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IMPD working to connect with community through new app

It's piloting the Relay app in North District
Posted at 6:39 PM, Oct 07, 2020

INDIANAPOLIS — The Indianapolis Metropolitan Police Department is hoping to connect with the community in a new way as they launch a pilot program for an app called Relay.

The app is designed for non-emergency situations. It should make it easier for residents to report things like suspicious activity, found property, and vandalism.

People have the ability to upload pictures and videos. The content is all being monitored by officers as they test the program in the North District.

"We are out driving all the time, but sometimes we are never where people want us to be so this is a way to guide us to the areas that you are having problems within your neighborhood," IMPD Officer Ross Jette said.

Officers also have the ability to message citizens back, providing updates on their complaints.

"What it really allows for is that direct interaction between the citizen and the officer who works in that area, so you kind of get to know the officers that patrol your area," Jette said. "They get to know the people that live there and it helps to bridge those relationships and establish that rapport."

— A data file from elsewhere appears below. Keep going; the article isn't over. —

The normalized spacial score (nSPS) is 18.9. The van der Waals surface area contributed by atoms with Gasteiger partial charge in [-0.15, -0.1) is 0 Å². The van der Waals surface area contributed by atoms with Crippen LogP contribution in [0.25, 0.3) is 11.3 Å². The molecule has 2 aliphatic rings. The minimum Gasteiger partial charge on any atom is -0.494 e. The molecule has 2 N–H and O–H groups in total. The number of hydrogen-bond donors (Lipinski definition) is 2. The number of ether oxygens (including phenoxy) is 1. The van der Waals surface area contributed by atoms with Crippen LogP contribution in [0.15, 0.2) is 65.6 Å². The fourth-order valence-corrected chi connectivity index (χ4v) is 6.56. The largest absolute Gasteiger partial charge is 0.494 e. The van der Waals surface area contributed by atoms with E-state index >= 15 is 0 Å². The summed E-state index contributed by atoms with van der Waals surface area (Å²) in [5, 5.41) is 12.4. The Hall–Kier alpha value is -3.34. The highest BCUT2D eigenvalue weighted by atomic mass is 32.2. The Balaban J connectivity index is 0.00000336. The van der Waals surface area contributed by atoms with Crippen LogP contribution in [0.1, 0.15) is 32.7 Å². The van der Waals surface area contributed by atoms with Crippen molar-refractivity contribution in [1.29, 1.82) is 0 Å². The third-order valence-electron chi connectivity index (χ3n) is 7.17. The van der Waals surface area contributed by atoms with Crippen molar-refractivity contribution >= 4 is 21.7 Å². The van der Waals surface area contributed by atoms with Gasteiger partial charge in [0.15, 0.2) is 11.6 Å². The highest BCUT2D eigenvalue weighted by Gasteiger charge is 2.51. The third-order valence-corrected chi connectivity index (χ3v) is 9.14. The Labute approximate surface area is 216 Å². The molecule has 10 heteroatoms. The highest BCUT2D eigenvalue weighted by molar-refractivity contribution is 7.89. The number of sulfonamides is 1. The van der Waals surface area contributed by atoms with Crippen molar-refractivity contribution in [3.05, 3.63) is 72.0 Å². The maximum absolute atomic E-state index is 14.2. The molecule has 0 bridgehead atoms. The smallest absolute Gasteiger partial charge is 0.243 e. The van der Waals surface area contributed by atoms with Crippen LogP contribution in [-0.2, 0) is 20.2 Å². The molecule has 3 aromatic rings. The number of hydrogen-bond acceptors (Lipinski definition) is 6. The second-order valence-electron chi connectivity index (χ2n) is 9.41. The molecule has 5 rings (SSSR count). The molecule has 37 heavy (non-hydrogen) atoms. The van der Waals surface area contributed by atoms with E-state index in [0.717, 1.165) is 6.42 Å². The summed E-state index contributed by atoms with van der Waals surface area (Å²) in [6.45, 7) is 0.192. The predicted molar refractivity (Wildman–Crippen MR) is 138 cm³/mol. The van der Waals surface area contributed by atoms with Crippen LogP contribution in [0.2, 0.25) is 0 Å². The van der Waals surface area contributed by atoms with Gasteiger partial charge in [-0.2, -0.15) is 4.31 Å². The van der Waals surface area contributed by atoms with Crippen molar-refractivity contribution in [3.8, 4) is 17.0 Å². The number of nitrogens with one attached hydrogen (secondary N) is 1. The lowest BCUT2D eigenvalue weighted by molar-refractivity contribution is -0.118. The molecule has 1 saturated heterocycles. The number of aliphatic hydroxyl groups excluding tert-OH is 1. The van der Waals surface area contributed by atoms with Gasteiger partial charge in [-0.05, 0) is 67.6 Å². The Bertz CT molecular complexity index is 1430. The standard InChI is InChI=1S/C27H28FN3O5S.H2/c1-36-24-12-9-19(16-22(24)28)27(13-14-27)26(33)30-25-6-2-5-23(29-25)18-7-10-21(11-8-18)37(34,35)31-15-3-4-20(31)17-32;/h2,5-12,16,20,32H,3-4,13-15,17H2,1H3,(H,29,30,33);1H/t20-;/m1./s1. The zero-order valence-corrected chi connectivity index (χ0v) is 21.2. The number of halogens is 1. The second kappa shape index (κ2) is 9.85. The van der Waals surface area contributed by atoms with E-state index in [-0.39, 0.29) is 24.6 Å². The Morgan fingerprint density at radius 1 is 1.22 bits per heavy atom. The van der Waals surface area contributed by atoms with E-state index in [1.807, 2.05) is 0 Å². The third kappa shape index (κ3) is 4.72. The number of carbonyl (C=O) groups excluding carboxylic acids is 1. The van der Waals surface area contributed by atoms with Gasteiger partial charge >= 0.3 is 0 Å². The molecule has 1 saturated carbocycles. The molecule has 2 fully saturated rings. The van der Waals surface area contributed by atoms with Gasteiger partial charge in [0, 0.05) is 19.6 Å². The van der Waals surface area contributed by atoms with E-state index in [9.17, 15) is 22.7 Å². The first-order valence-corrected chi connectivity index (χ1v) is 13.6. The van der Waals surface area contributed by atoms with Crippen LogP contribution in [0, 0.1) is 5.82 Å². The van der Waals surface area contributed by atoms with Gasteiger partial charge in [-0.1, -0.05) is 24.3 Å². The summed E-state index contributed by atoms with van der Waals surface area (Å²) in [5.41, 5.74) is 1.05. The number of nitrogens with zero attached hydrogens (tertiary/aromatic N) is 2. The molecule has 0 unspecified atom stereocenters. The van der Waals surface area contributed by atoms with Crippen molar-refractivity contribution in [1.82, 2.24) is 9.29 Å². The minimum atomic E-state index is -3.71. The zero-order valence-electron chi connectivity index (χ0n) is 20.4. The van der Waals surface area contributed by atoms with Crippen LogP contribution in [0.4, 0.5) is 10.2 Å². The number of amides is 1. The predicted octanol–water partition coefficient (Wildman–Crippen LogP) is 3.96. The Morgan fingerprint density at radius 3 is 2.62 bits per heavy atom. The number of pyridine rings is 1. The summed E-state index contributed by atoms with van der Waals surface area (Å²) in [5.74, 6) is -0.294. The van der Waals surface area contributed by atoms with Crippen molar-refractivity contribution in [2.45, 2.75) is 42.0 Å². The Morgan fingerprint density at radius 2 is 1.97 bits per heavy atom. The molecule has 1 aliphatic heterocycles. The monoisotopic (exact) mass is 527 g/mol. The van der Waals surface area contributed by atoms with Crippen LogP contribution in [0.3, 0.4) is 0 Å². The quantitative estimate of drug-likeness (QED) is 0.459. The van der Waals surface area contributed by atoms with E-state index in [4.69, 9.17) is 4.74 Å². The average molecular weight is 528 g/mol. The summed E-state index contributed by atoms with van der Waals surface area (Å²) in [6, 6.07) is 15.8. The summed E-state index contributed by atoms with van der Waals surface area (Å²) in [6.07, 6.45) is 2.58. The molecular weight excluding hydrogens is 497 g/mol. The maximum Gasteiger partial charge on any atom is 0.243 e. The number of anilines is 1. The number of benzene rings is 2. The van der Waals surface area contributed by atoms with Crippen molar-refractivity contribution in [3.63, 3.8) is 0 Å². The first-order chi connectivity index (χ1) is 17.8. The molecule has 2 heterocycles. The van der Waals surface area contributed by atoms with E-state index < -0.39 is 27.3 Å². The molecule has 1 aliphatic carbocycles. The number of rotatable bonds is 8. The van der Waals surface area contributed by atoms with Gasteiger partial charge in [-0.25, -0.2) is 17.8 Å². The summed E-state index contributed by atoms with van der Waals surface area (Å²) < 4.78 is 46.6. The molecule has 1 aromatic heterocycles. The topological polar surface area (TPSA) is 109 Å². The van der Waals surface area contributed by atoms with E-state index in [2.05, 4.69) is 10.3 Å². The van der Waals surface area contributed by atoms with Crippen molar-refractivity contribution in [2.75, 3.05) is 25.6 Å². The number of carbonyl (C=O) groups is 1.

This app does not take the place of 911 or 311, the non-emergency line. Those should both be used before relay when there is an active situation or incident where there is a need for an officer to respond quickly.

The Fishers Police Department says it's been using the app for about a year now. They have thousands of residents signed up and they say it has helped strengthen relationships between officers and citizens as well as create safer communities.

More information about the Relay app can be found here.